Musa Ssebirumbi, a fiery politician and unswerving supporter of Apollo Milton Obote’s Uganda People’s Congress (UPC) during the Luwero bush war times (1981-1986), did not escape the gallows at the order of the President of Uganda, Tibuhaburwa Museveni.
He may not have committed murder but was a party leader in Luwero during the time NRM/A was waging rebellion against the Obote II government. That could have been judged criminal by the combatants in power in Kamala who successfully sold the falsehood that they had liberated Uganda and Ugandans “from a Ugandan dictator”- Apollo Milton Obote – and Tito Okello who overthrew Obote’s government, paving the way for NRM/A to capture Uganda and the State on January 25 1986.
I do not think President Tibuhaburwa Museveni okayed another hanging after that of Musa Ssebirumbi. Therefore, Ssebirumbi stands the only historical example of political hanging in Uganda so far.
If President Tibuhaburwa Museveni had failed to capture the instruments of power, he would have qualified for trial as a high treason criminal since he and his military outfit (Patriotic Resistance Army, PRA), including so many refugees in its ranks, rebelled against an indigenous elected government, one month after Obote was sworn in as President.
When PRA joined hands with Yusuf Lule’s Uganda Freedom Fighters (UFF) to form the National Resistance Movement with the armed outfit – National Resistance Army – the bulk of the combatants were refugees carried over from the Front for National Salvation (FRONASA), which had organized militarily against the Idi Amin regime, and the PRA, which biologically speaking was a mutant of FRONASA, which was more or less the first guerilla group to launch militarized resistance against the Obote II regime.
Fortunate for President Tibuhaburwa Museveni, although many crimes were committed by the combatants just as government forces did in defense of the status quo, he captured the instruments of power, and could not use them against his combatants and himself. It would take another regime to fix crimes against President Tibuhaburwa Museveni and his military outfit. But those would be real crimes, not politically engineered.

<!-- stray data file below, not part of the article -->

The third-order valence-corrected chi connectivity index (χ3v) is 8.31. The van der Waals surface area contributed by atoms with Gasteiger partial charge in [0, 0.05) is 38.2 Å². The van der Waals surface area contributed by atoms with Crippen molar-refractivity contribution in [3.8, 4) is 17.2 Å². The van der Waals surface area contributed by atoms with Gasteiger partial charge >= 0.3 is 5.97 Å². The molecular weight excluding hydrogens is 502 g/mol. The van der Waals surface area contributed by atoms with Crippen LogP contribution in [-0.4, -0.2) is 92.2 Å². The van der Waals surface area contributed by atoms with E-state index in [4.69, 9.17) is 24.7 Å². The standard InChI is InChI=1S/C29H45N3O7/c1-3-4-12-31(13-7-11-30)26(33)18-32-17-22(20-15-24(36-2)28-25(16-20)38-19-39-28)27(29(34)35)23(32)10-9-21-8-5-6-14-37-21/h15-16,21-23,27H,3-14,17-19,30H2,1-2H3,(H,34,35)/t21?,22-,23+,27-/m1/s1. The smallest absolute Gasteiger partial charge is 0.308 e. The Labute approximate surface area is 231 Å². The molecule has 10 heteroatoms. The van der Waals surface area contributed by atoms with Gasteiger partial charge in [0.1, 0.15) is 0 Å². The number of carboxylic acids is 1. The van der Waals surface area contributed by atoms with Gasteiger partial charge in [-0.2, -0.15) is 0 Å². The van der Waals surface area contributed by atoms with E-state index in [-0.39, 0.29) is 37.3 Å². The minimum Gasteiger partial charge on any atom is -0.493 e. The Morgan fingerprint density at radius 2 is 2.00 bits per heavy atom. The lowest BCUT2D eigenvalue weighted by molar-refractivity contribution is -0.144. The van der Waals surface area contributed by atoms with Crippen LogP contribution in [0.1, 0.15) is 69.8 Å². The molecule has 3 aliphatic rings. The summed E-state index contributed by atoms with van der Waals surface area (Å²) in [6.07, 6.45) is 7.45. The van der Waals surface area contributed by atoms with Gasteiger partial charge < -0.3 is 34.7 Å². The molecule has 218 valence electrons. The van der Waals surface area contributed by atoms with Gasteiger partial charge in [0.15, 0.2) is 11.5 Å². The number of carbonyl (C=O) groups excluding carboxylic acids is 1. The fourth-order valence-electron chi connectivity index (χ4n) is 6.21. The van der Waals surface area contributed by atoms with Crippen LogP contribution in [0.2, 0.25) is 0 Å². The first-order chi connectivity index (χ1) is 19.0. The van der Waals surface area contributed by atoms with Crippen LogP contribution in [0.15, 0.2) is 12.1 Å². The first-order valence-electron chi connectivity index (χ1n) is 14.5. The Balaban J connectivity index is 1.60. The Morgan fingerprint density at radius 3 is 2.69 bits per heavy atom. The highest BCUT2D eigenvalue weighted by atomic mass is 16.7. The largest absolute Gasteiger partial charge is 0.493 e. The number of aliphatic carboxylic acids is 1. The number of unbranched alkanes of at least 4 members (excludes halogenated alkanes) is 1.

Now how should we characterize the Ssegirinya-Ssewanyana case? It is true many old people were killed in Masaka by panga-wielding assailants. However, it is not easy to explain why two successful politicians in Kampala would be interested in promoting murders in constituencies far away in Masaka where they are accused of having operated by remote-sensing.
One thing, however, is probably true. As Opposition candidates in Kampala, no doubt Ssegirinya and Ssewanyana could have been part of a group of Buganda politicians who were determined to ensure that President Tibuhaburwa Museveni and his NRM party were defeated in the region in the 2021 Presidential, Parliamentary and Council elections.
They could even have been vocal at the time urging voters to reject President Tibuhaburwa Museveni and his Party. I am not sure if they were politically-active and vocal in Masaka as much as they fomented murders in Masaka as the State continues to assert.
Apparently, no active Opposition politicians in Masaka, to my knowledge, have been linked to the crimes of Ssegirinya and Ssewanyana yet. Not even the Opposition leader in Parliament, Mathias Mpuga, who represents a constituency in Masaka, has been linked to the murderous acts of the two men.
This is strange. It is what has convinced some political and academic thinkers to hold that the case of Ssegirinya and Ssewanyana was politically-engineered against them to disconnect them from their voters who had overwhelmingly selected them to represent their interests and the public interest in Parliament.